Vanderbilt and Pittsburgh to lead new center to identify toxic chemicals
Each day we are bathed in thousands of man-made chemicals that never existed in nature. They are in cosmetics and shampoo, food packaging and plastic containers, clothing and building materials, furniture and electronic devices.
Although the U.S. now produces more than 500 million tons of synthetic chemicals annually, a major “toxicological information gap” has developed regarding the risks they pose to human health and the environment. According to a number of government reports, less than 10 percent of the 80,000-odd chemicals in general commerce have been tested adequately to determine their health risks.
The U.S. Environmental Protection Agency (EPA) has announced the establishment of three new centers to develop alternative approaches for toxicity testing that could help fill the troubling gap. One is the Vanderbilt-Pittsburgh Resource for Predictive Toxicology (VPROMPT), which will receive $6 million for four years to develop toxicity test procedures based on three-dimensional human cell cultures, rather than the combination of standard two-dimensional cell cultures and whole animal testing that has been de rigeur until now.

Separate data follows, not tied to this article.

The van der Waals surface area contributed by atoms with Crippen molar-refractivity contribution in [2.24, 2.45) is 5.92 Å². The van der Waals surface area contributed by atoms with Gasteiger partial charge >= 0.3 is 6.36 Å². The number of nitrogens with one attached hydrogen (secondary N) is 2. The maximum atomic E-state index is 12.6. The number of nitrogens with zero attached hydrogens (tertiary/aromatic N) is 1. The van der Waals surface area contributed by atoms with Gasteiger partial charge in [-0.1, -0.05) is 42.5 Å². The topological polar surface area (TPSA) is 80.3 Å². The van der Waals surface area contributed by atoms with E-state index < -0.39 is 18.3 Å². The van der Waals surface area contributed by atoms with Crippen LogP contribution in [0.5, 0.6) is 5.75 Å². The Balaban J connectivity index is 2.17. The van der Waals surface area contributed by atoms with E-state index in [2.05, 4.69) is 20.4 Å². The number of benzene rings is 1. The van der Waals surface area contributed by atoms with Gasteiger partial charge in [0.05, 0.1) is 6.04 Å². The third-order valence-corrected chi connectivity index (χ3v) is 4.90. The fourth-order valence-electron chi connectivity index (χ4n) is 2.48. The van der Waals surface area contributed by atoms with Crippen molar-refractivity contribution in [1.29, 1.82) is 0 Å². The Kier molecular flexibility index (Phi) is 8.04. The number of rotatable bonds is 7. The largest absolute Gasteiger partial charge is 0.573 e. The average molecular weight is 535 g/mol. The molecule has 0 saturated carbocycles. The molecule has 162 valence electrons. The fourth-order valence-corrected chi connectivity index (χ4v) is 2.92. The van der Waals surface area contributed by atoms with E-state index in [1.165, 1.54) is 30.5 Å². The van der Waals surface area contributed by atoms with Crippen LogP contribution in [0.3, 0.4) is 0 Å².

VPROMPT is a collaboration between investigators at Vanderbilt University and the University of Pittsburgh. The lead principal investigator is M. Shane Hutson, associate professor of physics at Vanderbilt. The five co-principal investigators are Research Associate Professor Lisa McCawley, Professor Kevin Osteen, director of the Women’s Reproductive Health Research Center, and Gordon A. Cain University Professor John Wikswo at Vanderbilt and Rocky Tuan, director of the Center for Cellular and Molecular Engineering, and D. Lansing Taylor, director of the Drug Discovery Institute, at Pittsburgh.
Read the full Vanderbilt News story here.